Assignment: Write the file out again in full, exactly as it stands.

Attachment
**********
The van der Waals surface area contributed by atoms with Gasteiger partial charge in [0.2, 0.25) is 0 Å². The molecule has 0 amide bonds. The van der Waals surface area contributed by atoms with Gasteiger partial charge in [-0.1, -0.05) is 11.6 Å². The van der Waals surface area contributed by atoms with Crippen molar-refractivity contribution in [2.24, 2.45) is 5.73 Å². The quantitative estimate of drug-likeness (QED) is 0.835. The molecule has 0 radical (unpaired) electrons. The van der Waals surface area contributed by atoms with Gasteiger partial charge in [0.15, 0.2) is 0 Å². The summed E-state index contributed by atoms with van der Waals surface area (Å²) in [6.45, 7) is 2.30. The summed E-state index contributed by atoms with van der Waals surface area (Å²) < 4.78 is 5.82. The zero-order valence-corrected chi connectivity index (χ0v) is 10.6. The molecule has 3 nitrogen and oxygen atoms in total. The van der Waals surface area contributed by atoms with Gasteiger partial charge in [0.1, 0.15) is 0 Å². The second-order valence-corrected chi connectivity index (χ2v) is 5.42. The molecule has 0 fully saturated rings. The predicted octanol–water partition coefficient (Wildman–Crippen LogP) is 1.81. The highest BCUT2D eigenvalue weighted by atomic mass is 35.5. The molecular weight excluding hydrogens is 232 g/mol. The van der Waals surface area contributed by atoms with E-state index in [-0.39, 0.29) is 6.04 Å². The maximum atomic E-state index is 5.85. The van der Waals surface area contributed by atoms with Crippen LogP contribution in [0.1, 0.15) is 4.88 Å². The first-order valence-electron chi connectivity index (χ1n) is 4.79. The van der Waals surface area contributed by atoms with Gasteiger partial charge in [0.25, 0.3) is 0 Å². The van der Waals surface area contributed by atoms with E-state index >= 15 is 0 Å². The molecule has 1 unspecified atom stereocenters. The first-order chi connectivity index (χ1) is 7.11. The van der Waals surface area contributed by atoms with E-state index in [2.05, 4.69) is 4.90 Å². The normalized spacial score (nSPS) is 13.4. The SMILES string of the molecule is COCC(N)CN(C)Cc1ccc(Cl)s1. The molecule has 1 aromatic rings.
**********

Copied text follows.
The van der Waals surface area contributed by atoms with Gasteiger partial charge in [0.2, 0.25) is 0 Å². The molecule has 0 amide bonds. The van der Waals surface area contributed by atoms with Gasteiger partial charge in [-0.1, -0.05) is 11.6 Å². The van der Waals surface area contributed by atoms with Crippen molar-refractivity contribution in [2.24, 2.45) is 5.73 Å². The quantitative estimate of drug-likeness (QED) is 0.835. The molecule has 0 radical (unpaired) electrons. The van der Waals surface area contributed by atoms with Gasteiger partial charge in [0.15, 0.2) is 0 Å². The summed E-state index contributed by atoms with van der Waals surface area (Å²) in [6.45, 7) is 2.30. The summed E-state index contributed by atoms with van der Waals surface area (Å²) < 4.78 is 5.82. The zero-order valence-corrected chi connectivity index (χ0v) is 10.6. The molecule has 3 nitrogen and oxygen atoms in total. The van der Waals surface area contributed by atoms with Gasteiger partial charge in [0.1, 0.15) is 0 Å². The second-order valence-corrected chi connectivity index (χ2v) is 5.42. The molecule has 0 fully saturated rings. The predicted octanol–water partition coefficient (Wildman–Crippen LogP) is 1.81. The highest BCUT2D eigenvalue weighted by atomic mass is 35.5. The molecular weight excluding hydrogens is 232 g/mol. The van der Waals surface area contributed by atoms with E-state index in [-0.39, 0.29) is 6.04 Å². The maximum atomic E-state index is 5.85. The van der Waals surface area contributed by atoms with Crippen LogP contribution in [0.1, 0.15) is 4.88 Å². The first-order valence-electron chi connectivity index (χ1n) is 4.79. The van der Waals surface area contributed by atoms with Gasteiger partial charge in [0.25, 0.3) is 0 Å². The van der Waals surface area contributed by atoms with E-state index >= 15 is 0 Å². The molecule has 1 unspecified atom stereocenters. The first-order chi connectivity index (χ1) is 7.11. The van der Waals surface area contributed by atoms with E-state index in [2.05, 4.69) is 4.90 Å². The normalized spacial score (nSPS) is 13.4. The SMILES string of the molecule is COCC(N)CN(C)Cc1ccc(Cl)s1. The molecule has 1 aromatic rings.